They were the first team from the 1967 expansion to reach the Stanley Cup final in 1968. And their journey to play for the Cup didn't come easy. In both the quarter-finals (Philadelphia) and semi-finals (Minnesota), it took the Blues seven games to advance.
A huge underdog going into the final, St. Louis had the difficult task of trying to upset the Montreal Canadiens. The Habs coasted to the final, as they swept Boston and lost only one game to Chicago in the semi-finals.
Looking down his bench, Scotty Bowman knew the former Habs in his line-up - Picard, Harvey, Berenson, Roberts, Talbot, Moore - were aware of what it would take to slay Goliath.
The 1968 Stanley Cup final opened on May 5, in St. Louis. For those expecting Montreal to cruise, game one showed St. Louis wasn't about to concede an inch. It took double-overtime for the Canadiens to emerge with a 3-2 victory.
Over the next three contests, the pattern of one-goal decisions continued, with Montreal being on the winning-side. They won game two by a score of 1-0, and took game three, on home ice, 4-3 in overtime.
On May 11, Montreal was in a position to win the Cup at the Forum.
In the first period, Dick Duff's third goal of the playoffs opened the scoring and gave Montreal a 1-0 lead. The Blues, knowing their Stanley Cup dreams were on the line, played with a sense of urgency in the middle the frame. A CP story the next day described how they bounced back with two goals:
The Blues took over in the second period when Cameron (Craig) beat Lorne (Gump) Worsley in the Montreal nets at 6:53. Cameron poked the puck behind Worsley from the corner of the crease after teammates Al Arbour and Tim Ecclestone had dug the puck out from the corner in successive attempts.
A power play goal by Gary Sabourin at the 7:50 mark, then gave St. Louis a 2-1 advantage:
Gary Veneruzzo moved the puck from behind the Montreal goal and took it out to the face-off circle before slipping a perfect pass across to the waiting Sabourin.
Not to be denied, the Canadiens didn't let their fans down. Goals by Henri Richard and J. C. Tremblay in the final twenty-minutes of regulation time, sparked Montreal to a 3-2 victory and the chance to hoist the Cup. After the game, Toe Blake announced his retirement as the Canadiens coach.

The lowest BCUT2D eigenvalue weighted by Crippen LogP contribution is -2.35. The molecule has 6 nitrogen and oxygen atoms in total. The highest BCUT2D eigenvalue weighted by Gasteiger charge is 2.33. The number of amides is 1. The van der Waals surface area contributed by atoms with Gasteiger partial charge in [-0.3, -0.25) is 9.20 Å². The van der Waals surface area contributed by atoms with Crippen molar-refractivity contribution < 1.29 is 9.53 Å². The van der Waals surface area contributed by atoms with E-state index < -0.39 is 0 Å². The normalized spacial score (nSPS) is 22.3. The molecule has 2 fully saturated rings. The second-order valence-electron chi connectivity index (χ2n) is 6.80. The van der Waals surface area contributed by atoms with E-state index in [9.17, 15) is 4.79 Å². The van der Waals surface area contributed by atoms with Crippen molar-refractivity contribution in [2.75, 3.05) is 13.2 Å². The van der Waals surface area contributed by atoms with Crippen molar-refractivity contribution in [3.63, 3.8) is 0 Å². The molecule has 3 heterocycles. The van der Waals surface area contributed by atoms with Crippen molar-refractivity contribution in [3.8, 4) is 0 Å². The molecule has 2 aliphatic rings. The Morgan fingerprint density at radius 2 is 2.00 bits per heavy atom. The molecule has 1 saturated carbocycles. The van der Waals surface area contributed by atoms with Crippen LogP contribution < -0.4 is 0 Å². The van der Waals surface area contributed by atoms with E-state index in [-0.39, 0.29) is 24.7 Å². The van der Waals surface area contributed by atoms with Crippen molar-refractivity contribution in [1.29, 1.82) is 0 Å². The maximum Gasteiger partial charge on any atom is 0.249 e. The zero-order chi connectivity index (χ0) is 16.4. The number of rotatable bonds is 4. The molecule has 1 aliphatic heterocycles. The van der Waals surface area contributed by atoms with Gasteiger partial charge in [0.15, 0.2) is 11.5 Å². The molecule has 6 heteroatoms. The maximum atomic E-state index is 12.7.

While Montreal captured the big prize, one member of the St. Louis Blues was recognized for his outstanding play in the playoffs. That player was goalie Glenn Hall. He was named the winner of the Conn Smythe Trophy as the Playoff MVP. The award was named after the legendary owner of the Toronto Maple Leafs. His son, Stafford Smythe, commented on Hall's accomplishment. "Hall is well deserving of the trophy. He had three terrific series. If (the) Canadiens had been able to break through his goaltending they would have bombed St. Louis."
Glenn Hall's role in helping the Blues stay competitive in the post-season, is documented in Tom Adrahtas book - Glenn Hall: The Man They Call Mr. Goalie.
Coach Scotty Bowman said of his veteran goalie: "He's the reason we went as far as we did ... After all, a guy really accomplishes something when he goes into a series with the Canadiens as Glenn Hall did ... and comes out of it with the Conn Smythe Trophy. Being the outstanding player in a series where you have so many great players is really something."
Teammate Dickie Moore said: "Without Glenn Hall, a tremendous goalie and person, we would never have been in the finals."
And what did Hall, who broke into the NHL with Detroit and won a Stanley Cup with Chicago in 1961, think of his contributions and the accolades that came with it?
"I consider this more a team trophy (the Conn Smythe) than an individual honor. I think they must have considered the Blues' overall effort when they selected me ... It was one of the most satisfying honors I've ever received. I'd like to think I've never worked harder than I did this season. And I'd like to think that no hockey team ever worked harder than the Blues."
Asked to explain his success in the playoffs, Hall stated, "I was more relaxed this year. In Chicago, they said, 'Win.' Here they said, 'Play well.' When you're a farmer, if you miss a strip of field, nobody gets too excited. But in hockey if the puck gets past you, people get upset."
St. Louis returned to the Stanley Cup final in 1969 and 1970. Like their experience in 1968, the Blues were swept by Montreal in '69, and swept by the Boston Bruins in 1970. Game 4 on May 10, 1970, at Boston Garden, will always be remembered for Bobby Orr's overtime Cup-winning goal, and the iconic photograph that captured the moment.
Tonight, St. Louis will once again battle Boston in the 2019 final, and hope they can chase away the Stanley Cup blues.